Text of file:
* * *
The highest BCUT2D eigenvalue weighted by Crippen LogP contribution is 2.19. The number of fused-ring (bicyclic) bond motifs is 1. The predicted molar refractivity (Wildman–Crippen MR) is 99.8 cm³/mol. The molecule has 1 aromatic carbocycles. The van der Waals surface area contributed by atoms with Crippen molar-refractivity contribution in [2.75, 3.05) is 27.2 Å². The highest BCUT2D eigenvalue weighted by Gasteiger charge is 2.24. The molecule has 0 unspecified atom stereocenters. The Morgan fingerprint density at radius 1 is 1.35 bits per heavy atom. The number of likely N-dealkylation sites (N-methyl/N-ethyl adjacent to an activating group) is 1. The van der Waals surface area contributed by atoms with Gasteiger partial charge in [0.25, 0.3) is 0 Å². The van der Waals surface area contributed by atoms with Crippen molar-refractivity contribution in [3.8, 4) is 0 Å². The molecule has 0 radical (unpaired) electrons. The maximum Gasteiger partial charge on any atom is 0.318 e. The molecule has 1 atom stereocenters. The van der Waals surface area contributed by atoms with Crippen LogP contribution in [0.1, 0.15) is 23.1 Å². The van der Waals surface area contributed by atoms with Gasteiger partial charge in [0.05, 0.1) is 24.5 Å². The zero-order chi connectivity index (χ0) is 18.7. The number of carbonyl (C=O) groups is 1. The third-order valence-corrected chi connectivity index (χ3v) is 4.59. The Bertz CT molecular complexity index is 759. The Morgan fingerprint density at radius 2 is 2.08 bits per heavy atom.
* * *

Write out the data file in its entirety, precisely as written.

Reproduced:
The highest BCUT2D eigenvalue weighted by Crippen LogP contribution is 2.19. The number of fused-ring (bicyclic) bond motifs is 1. The predicted molar refractivity (Wildman–Crippen MR) is 99.8 cm³/mol. The molecule has 1 aromatic carbocycles. The van der Waals surface area contributed by atoms with Crippen molar-refractivity contribution in [2.75, 3.05) is 27.2 Å². The highest BCUT2D eigenvalue weighted by Gasteiger charge is 2.24. The molecule has 0 unspecified atom stereocenters. The Morgan fingerprint density at radius 1 is 1.35 bits per heavy atom. The number of likely N-dealkylation sites (N-methyl/N-ethyl adjacent to an activating group) is 1. The van der Waals surface area contributed by atoms with Gasteiger partial charge in [0.25, 0.3) is 0 Å². The van der Waals surface area contributed by atoms with Crippen molar-refractivity contribution in [3.8, 4) is 0 Å². The molecule has 0 radical (unpaired) electrons. The maximum Gasteiger partial charge on any atom is 0.318 e. The molecule has 1 atom stereocenters. The van der Waals surface area contributed by atoms with Crippen LogP contribution in [0.1, 0.15) is 23.1 Å². The van der Waals surface area contributed by atoms with Gasteiger partial charge in [0.05, 0.1) is 24.5 Å². The zero-order chi connectivity index (χ0) is 18.7. The number of carbonyl (C=O) groups is 1. The third-order valence-corrected chi connectivity index (χ3v) is 4.59. The Bertz CT molecular complexity index is 759. The Morgan fingerprint density at radius 2 is 2.08 bits per heavy atom.